Africa still swine flu-free

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Governments around the world are testing patients for the new H1N1 swine flu virus, hoping not to find it and dreading its spread.
The World Health Organisation doled out a steady toll of figures, saying the virus had officially been confirmed in Mexico, the United States, Canada, New Zealand, Britain, Israel and Spain.
But at the same time officials said the numbers were not a clear indicator of the threat posed by the virus, as it takes days to confirm the new strain and most countries began taking action the moment suspected cases turned up, Reuters adds.
Health officials from seven African countries are discussing a response to swine flu at a conference in Ethiopia. To date, no cases of the flu have been positively identified in Africa, although two are now suspected in South Africa.
The conference, involving Burundi, Ethiopia, Kenya, Rwanda, Sudan, Uganda and Tanzania, was planned six months ago to talk about Africa’s poor response to pandemics.
“It’s really fortuitous that this is going on in the context of an international emergency,” Gregory Pappas, pandemic coordinator for U.S. charity Interaction, told Reuters.
“Most African countries haven’t done extensive planning, and this meeting is about helping those countries.”
Global response
In the US the US Centres for Disease Control and Prevention was working to distribute test kits for the virus, identified only last week in the United States. Without the kits, verifying infection can take days.
Mexico remained the only country with deaths — 159 by the government’s estimate — and the epicenter of the outbreak.
Health Minister Jose Angel Cordova said on Tuesday night that more than 1300 people were in hospitals, some of them “seriously” ill, out of a total of around 2500 suspected cases of the virus.
“In the last few days there has been a decline (in cases),” Cordova told a news conference. “The death figures have remained more or less stable.”
Cordova said the victims ranged from children through young adults and middle-aged people to the elderly, a different pattern to common seasonal flu that mainly kills the elderly and people with other underlying conditions.
“The distribution doesn’t follow a fixed pattern,” he said.
US officials confirmed 65 cases, mostly mild, and no deaths, but acting CDC director Dr. Richard Besser found little comfort in that.
“Numbers when it comes to an outbreak like this will change,” Besser said. “As we continue to investigate cases here, I expect that we will see deaths in this country.”
The WHO has edged up its pandemic warning to a stage 4 and said if it looked like people with no connection to Mexico were infecting more than just one other person, they would declare a stage 5 alert, meaning a pandemic was imminent.
Markets could be expected to react to another WHO move but appeared uncertain about the risk. Pork and related commodities such as grain and soybeans were affected but there were no big swings in currency markets.
Mexico City was unusually quiet with schools closed. Many took their children in to work, including a ruling party lawmaker whose young children spent the day in Congress.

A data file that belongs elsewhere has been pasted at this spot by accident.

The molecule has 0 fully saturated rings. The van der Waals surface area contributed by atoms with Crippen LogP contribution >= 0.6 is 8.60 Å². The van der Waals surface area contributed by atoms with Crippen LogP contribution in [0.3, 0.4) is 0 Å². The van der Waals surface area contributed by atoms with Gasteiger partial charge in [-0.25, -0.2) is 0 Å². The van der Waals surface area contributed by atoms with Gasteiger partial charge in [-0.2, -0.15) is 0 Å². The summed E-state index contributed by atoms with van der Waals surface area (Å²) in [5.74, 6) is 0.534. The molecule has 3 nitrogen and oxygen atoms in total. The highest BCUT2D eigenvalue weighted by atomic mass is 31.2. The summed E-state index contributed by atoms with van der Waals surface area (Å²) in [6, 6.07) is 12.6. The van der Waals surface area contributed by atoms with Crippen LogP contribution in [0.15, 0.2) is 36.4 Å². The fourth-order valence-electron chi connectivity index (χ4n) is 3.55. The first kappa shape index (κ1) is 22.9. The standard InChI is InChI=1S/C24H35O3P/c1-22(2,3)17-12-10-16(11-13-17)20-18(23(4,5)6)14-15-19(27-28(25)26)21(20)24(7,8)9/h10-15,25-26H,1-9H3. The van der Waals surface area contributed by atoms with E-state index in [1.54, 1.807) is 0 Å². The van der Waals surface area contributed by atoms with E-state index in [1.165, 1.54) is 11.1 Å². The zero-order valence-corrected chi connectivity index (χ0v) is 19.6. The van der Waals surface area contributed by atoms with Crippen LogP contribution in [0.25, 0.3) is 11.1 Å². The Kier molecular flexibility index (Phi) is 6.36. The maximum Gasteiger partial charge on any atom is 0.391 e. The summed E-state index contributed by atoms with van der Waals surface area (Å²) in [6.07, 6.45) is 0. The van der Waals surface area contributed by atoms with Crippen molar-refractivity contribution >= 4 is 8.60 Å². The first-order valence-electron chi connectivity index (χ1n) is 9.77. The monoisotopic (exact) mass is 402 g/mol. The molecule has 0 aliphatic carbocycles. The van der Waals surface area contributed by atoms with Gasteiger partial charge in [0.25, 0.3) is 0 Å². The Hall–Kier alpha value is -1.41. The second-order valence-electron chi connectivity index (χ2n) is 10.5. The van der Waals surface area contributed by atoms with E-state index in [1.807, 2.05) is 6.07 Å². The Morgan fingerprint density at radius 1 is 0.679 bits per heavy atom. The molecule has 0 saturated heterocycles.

People canceled beautician appointments, wary of close physical contact. “The customers are scared stupid. They don’t want to go out,” said hairdresser Esther Gonzalez.
As suspected cases began to crop up across Central America, El Salvador began sending nurses to check buses of Salvadoran migrants being deported from Mexico for flu-like symptoms.
Prevention better than cure?
Other countries worked to try to prevent travelers from bringing flu in.
Many of the measures may have seemed reassuring, but offered little real protection based on scientific evidence. In Singapore, thermal scanners were installed at airports to find people with fevers even though people infected with flu can spread it before and after they have a fever.
Minister Mentor Lee Kuan Yew told the Straits Times that nationals returning from Mexico would be quarantined.
Argentina also installed airport heat sensors and suspended flights from Mexico, as did Cuba.
The United States, Canada and the European Union have advised against nonessential travel to Mexico and companies instituted their own restrictions. Dupont Co suspended travel to and from Mexico until May 6.
Carnival Cruise Lines and Royal Caribbean Cruises Ltd said they were temporarily suspending port calls in Mexico. Land-based tour groups were also calling off trips to the area’s beaches.
Tourists could not even seek solace in history. Mexico shut down all its Mayan ruins and Aztec pyramids, dotted through central and southern Mexico, until further notice.
US officials distributed flu drugs such as Roche AG and Gilead Sciences Inc’s Tamiflu and GlaxoSmithKline’s Relenza from the federal stockpile. ” “It includes gowns and masks and things that could be used in hospitals to take care of patients,” Besser said.
US Agriculture Secretary Tom Vilsack said pork, soybean and corn prices had fallen in the last two days and decried what he said were illogical restrictions on pork.
Ten countries have put restrictions on imports of US pork or swine, including Russia, China, Philippines, Thailand, Kazakhstan, Serbia, Ukraine, the United Arab Emirates and Ecuador.
US Trade Representative Ron Kirk praised the Japanese government for publicly stating it would not ban US pork.
“We want to make sure that a handful of our trading partners don’t take advantage of this legitimate concern over public health and engage in behavior that could also damage the world’s economy,” Kirk said at a news conference.